Seyfarth Synopsis: Given recent headlines, a storm could be brewing over the boundaries of the attorney-client privilege in some parts of the country. California employers can avoid this vortex, at least when dealing with their current and former employees. Both can be part of the “corporate client” for purposes of attorney-client privilege, so long as communications with counsel meet a few requirements.

To provide sound legal advice, in-house counsel often communicate with current and even former employees from all levels of their corporations. Particularly with the storm over the scope of the attorney-client privilege currently raging in Washington, it never hurts to review when employees are “corporate clients” whose communications are privileged and sheltered from disclosure. The last place an employer wants to find itself is in the rain, without an umbrella, when the government or a bombastic plaintiff’s attorney starts poking around for in-house counsel’s communications.

Which Employees Are “Clients?”

California and federal privilege rules treat company employees similarly, but there are some differences. Federal courts, while applying federal-question jurisdiction, apply the well-known Upjohn standard. The Ninth Circuit describes this standard as protecting communications by any corporate employee, regardless of position, when

  • the communications concern matters within the scope of the employee’s corporate duties, and
  • the employee is aware that the information is being furnished to enable the attorney to provide legal advice to the corporation.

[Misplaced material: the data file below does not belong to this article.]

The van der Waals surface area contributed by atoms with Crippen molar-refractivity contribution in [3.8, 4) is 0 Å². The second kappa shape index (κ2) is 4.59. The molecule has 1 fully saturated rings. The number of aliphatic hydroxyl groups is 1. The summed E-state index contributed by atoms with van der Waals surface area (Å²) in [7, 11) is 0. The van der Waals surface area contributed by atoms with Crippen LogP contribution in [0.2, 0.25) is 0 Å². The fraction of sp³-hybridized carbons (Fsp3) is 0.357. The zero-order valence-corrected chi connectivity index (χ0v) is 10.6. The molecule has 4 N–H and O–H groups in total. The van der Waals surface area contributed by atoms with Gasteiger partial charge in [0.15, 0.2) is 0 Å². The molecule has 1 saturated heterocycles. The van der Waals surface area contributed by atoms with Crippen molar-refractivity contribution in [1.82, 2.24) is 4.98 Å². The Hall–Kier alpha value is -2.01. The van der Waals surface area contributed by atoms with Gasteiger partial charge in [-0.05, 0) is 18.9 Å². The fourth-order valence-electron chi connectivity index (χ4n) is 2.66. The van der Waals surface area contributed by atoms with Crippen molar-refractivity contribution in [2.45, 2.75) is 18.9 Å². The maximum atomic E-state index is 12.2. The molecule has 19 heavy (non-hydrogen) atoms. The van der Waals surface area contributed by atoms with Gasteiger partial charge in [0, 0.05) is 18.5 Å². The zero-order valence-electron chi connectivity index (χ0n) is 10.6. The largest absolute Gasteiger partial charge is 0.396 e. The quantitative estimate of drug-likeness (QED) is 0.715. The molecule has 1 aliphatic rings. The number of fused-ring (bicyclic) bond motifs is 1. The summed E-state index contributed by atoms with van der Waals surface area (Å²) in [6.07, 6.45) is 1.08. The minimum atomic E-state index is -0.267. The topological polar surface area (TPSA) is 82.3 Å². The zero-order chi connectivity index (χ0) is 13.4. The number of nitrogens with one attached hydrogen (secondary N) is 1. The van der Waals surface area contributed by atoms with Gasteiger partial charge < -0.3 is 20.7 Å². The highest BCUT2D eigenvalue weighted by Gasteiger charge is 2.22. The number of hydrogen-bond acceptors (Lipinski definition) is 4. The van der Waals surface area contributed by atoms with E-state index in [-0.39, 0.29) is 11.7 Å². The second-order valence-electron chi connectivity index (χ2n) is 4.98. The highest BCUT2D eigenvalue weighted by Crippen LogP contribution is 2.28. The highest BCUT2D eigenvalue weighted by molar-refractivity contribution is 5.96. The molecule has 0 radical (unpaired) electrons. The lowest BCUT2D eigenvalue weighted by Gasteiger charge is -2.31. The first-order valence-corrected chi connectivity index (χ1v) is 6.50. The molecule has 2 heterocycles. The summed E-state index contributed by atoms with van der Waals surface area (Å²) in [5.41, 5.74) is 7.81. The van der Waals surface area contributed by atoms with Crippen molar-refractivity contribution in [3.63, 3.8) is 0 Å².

California courts apply a different set of factors. In the leading case, D. I. Chadbourne, Inc. v. Superior Court, the California Supreme Court listed eleven “basic principles” to determine when the attorney-client privilege exists in a corporate setting. Chadbourne’s principles overlap somewhat with federal law: (1) the communications must emanate from the employees’ job responsibilities and (2) the employee must understand that the communications are confidential. But Chadbourne adds some additional wrinkles, breaking privileged communications into three categories:

  1. If the employee is a defendant or may be charged with liability because of being employed, statements to in-house counsel relating to the potential dispute are privileged.
  2. In the ordinary course of business, employee communications with counsel are privileged if they “emanate” from the corporation, and the employee is the person who would ordinarily communicate the information to counsel.
  3. If the employee has witnessed an event requiring legal advice, communications with counsel are privileged when the employee is required to report the matter, and the “dominant purpose” for requiring the employee to talk with a lawyer is to provide the lawyer information from the company.

Multi-factor legal tests are not known for the clarity they provide. Chadbourne’s is no different. For instance, what happens if an employee walks into counsel’s office, undirected by a manager, to raise concerns about the job? Is that conversation privileged? The federal standard would suggest that privilege applies, so long as the conversation is confidential and the employee is seeking legal counsel about employment. But the California standard clouds up the legal skyscape. A strict reading of Chadbourne could suggest that privilege attaches only if the employer requires the employee to report conduct, a requirement arguably not met in our hypothetical.

Are Former Employees Ever “Clients?”

California courts have extended attorney-client privilege to some situations involving communication with former employees. Courts recognize the privilege where the corporate lawyer communicates with former employees when (1) matters fall in the former employees’ prior scope of employment, and (2) the lawyer needs to provide legal advice to the company. But corporate counsel again must proceed with caution.